Chef Felix Lamela, 46, has only been in the country for a year and a half. Before joining Island Joe’s Hawaiian Barbecue he worked for a Thai restaurant in Hamilton. Back in the Philippines he was a Korean chef and the last hotel he worked for over there was the Filipino-owned Blue Water Resort.
AUCKLAND, Onehunga – In my first article on Filipino restaurants in Travel Galore titled ‘More to Filipino food than Adobo’ I featured the only Pinoy cafe in Auckland at that time. That was in 2012. Since then many others have sprung up, making it seven altogether.
Then here comes ‘Island Joe’s Hawaiian Barbecue’ in Onehunga, a Filipino-owned ‘family style restaurant’. By the way, Filipinos are a significant ethnic group in Hawaii and they are leading the way in introducing the islands’ exciting fusion cuisine to the rest of the world.
“Why Hawaiian when it could have been another Filipino restaurant?” I asked Island Joe’s Chef Felix Lamela Jr. “There are already quite a few Filipino restaurants here and we wanted something different,” he explained. “And we were aiming to attract other nationalities as well. In the latest Pasifika event people were lining up for our barbecues in the Hawaiian Village!”
It’s a fact that Filipino food has never had universal appeal, compared to say Chinese, Thai or Indian. Personally, I find it’s an acquired taste. So the rationale of featuring both Filipino and Hawaiian dishes on the menu is nothing short of brilliant. Surely punters will be adventurous enough to also try some Filipino food and it will catch on.
In any case, Filipinos are streaming through the door every day, drawn by the Hawaiian barbecues and also the Filipino specialities on offer. “After all, in the Philippines we always see meat and seafood grilling at a corner food stall,” says Lamela. The Maoris and Pacific Islanders likewise will find Hawaiian cuisine somewhat similar to their food, as evidenced by the growing customer base. And I guess everyone else loves a barbecue. So all the bases are covered.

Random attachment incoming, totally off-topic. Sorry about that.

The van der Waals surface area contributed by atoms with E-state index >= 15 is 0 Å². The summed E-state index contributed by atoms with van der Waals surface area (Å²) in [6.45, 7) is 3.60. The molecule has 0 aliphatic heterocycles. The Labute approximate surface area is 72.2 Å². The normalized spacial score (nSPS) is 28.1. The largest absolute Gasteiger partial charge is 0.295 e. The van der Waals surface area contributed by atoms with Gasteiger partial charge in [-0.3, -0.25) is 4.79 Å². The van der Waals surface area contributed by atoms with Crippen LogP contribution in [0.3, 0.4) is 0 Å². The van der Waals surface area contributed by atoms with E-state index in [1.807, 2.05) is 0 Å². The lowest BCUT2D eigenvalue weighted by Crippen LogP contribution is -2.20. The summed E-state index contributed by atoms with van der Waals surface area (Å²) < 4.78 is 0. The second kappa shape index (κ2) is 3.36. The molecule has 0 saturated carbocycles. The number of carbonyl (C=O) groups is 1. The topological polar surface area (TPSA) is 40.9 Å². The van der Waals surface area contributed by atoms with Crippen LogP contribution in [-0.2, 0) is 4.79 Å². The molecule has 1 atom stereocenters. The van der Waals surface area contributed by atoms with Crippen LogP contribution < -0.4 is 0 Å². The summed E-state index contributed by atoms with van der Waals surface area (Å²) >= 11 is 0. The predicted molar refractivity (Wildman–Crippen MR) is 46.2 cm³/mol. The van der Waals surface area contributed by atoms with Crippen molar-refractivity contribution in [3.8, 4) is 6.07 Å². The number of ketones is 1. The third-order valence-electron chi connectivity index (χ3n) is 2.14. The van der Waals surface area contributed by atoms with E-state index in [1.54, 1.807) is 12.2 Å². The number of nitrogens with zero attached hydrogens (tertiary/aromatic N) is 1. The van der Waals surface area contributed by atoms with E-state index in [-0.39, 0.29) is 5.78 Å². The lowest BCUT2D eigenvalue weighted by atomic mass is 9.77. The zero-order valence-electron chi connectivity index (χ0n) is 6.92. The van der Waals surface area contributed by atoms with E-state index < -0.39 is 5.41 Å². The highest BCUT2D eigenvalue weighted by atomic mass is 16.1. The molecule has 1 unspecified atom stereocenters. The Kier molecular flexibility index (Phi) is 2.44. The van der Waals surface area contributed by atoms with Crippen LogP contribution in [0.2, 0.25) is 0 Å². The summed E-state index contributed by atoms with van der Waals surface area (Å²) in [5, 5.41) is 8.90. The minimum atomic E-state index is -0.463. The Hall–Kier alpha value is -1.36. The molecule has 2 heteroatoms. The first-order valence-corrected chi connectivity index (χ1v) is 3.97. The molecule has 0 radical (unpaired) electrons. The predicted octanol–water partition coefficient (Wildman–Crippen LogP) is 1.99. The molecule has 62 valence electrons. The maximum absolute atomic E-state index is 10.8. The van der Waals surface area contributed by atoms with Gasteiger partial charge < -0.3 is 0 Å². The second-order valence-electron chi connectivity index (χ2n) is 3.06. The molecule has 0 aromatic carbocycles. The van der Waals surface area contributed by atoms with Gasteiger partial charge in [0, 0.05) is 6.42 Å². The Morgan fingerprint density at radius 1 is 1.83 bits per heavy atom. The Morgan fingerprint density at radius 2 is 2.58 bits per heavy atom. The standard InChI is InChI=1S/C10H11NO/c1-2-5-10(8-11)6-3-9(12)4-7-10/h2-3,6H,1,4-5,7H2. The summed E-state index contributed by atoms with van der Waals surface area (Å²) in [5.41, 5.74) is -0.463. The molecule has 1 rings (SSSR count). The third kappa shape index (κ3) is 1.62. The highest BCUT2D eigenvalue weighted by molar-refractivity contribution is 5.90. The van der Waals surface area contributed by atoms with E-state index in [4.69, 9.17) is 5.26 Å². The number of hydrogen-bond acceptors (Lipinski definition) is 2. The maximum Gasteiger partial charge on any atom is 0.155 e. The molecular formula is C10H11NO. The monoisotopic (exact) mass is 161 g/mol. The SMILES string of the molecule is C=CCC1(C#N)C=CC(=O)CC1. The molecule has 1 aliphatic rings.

“Our big sellers are barbeque riblets and pork barbecue,” reveals Lamela. “Our jumbo burgers are popular, as are the half-chicken and chicken leg. ‘Locomoco’ is an all-time Hawaiian favourite. It’s actually two hamburger patties, but smaller and served with two fried eggs and brown gravy. Chips and American macaroni salad are available as side dishes. But Filipinos prefer two scoops of rice.”
The restaurant’s menu was created after getting feedback from a focus group. “The pork barbeque, chicken and the ribs; we call them the short-ribs, came out tops in this survey.”
I have to admit that the Filipino menu is also pretty special. The crowd-pleaser here is, of course, their Pampanga-style sizzling sisig. You can request the spicy version of this dish; the standard version is mild. “We buy the whole pig’s head, pork belly and chicken liver, grill it and chop it into small pieces for the sisig dish. It involves a lot of work,” Lamela confides.
Another favourite is Bangus. “We have many versions of this fish on the menu – relyenong bangus, sinigang na bangus and sizzling bangus, that’s the belly. Or for breakfast nothing beats the whole bangus – two pieces with two eggs and rice. And as a side dish, tokwa’t baboy is just the thing.”
Other popular items are cebuchon or grilled pork belly, pork barbecue, the Hawaiian chicken barbecue and tuna. Kids love the crispy island wings. And if there’s room for more food sweets are available – buko pandan, leche flan and halo-halo.
‘Komo mai e ai.’ (‘Let’s eat’ in Hawaiian)
By Mel Fernandez